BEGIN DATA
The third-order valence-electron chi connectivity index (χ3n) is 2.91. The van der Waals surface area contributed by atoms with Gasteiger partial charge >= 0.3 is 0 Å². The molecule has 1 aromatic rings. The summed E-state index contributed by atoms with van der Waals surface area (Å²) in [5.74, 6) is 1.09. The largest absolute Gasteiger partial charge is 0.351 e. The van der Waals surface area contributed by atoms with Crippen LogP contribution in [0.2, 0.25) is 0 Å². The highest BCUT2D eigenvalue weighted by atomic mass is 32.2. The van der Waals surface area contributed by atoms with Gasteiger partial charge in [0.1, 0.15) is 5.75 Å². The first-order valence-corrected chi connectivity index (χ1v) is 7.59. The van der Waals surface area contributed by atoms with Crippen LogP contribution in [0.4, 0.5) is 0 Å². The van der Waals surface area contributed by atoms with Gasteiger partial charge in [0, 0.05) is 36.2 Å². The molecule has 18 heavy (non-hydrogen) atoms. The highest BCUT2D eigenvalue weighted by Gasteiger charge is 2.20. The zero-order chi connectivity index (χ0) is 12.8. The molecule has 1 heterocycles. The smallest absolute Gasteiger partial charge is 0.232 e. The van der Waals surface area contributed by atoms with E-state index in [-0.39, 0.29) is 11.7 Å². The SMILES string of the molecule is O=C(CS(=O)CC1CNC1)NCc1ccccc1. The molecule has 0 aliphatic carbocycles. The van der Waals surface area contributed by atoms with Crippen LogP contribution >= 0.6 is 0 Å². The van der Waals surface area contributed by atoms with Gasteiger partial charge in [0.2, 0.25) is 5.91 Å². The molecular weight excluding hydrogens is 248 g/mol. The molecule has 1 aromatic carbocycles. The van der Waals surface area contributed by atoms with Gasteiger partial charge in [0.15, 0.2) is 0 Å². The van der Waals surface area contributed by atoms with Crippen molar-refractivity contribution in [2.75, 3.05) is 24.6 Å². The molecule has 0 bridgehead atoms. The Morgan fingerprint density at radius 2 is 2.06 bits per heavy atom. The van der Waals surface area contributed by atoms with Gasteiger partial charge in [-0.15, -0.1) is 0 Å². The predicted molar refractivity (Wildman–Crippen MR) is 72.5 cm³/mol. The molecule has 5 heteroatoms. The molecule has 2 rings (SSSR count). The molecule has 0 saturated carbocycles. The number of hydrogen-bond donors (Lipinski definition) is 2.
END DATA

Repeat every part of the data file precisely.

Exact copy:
The third-order valence-electron chi connectivity index (χ3n) is 2.91. The van der Waals surface area contributed by atoms with Gasteiger partial charge >= 0.3 is 0 Å². The molecule has 1 aromatic rings. The summed E-state index contributed by atoms with van der Waals surface area (Å²) in [5.74, 6) is 1.09. The largest absolute Gasteiger partial charge is 0.351 e. The van der Waals surface area contributed by atoms with Crippen LogP contribution in [0.2, 0.25) is 0 Å². The highest BCUT2D eigenvalue weighted by atomic mass is 32.2. The van der Waals surface area contributed by atoms with Gasteiger partial charge in [0.1, 0.15) is 5.75 Å². The first-order valence-corrected chi connectivity index (χ1v) is 7.59. The van der Waals surface area contributed by atoms with Crippen LogP contribution in [0.4, 0.5) is 0 Å². The van der Waals surface area contributed by atoms with Gasteiger partial charge in [0, 0.05) is 36.2 Å². The molecule has 18 heavy (non-hydrogen) atoms. The highest BCUT2D eigenvalue weighted by Gasteiger charge is 2.20. The zero-order chi connectivity index (χ0) is 12.8. The molecule has 1 heterocycles. The smallest absolute Gasteiger partial charge is 0.232 e. The van der Waals surface area contributed by atoms with E-state index in [-0.39, 0.29) is 11.7 Å². The SMILES string of the molecule is O=C(CS(=O)CC1CNC1)NCc1ccccc1. The molecule has 0 aliphatic carbocycles. The van der Waals surface area contributed by atoms with Crippen LogP contribution >= 0.6 is 0 Å². The van der Waals surface area contributed by atoms with Gasteiger partial charge in [0.2, 0.25) is 5.91 Å². The molecular weight excluding hydrogens is 248 g/mol. The molecule has 1 aromatic carbocycles. The van der Waals surface area contributed by atoms with Gasteiger partial charge in [0.15, 0.2) is 0 Å². The van der Waals surface area contributed by atoms with Crippen molar-refractivity contribution in [2.75, 3.05) is 24.6 Å². The molecule has 0 bridgehead atoms. The Morgan fingerprint density at radius 2 is 2.06 bits per heavy atom. The van der Waals surface area contributed by atoms with Gasteiger partial charge in [-0.15, -0.1) is 0 Å². The predicted molar refractivity (Wildman–Crippen MR) is 72.5 cm³/mol. The molecule has 5 heteroatoms. The molecule has 2 rings (SSSR count). The molecule has 0 saturated carbocycles. The number of hydrogen-bond donors (Lipinski definition) is 2.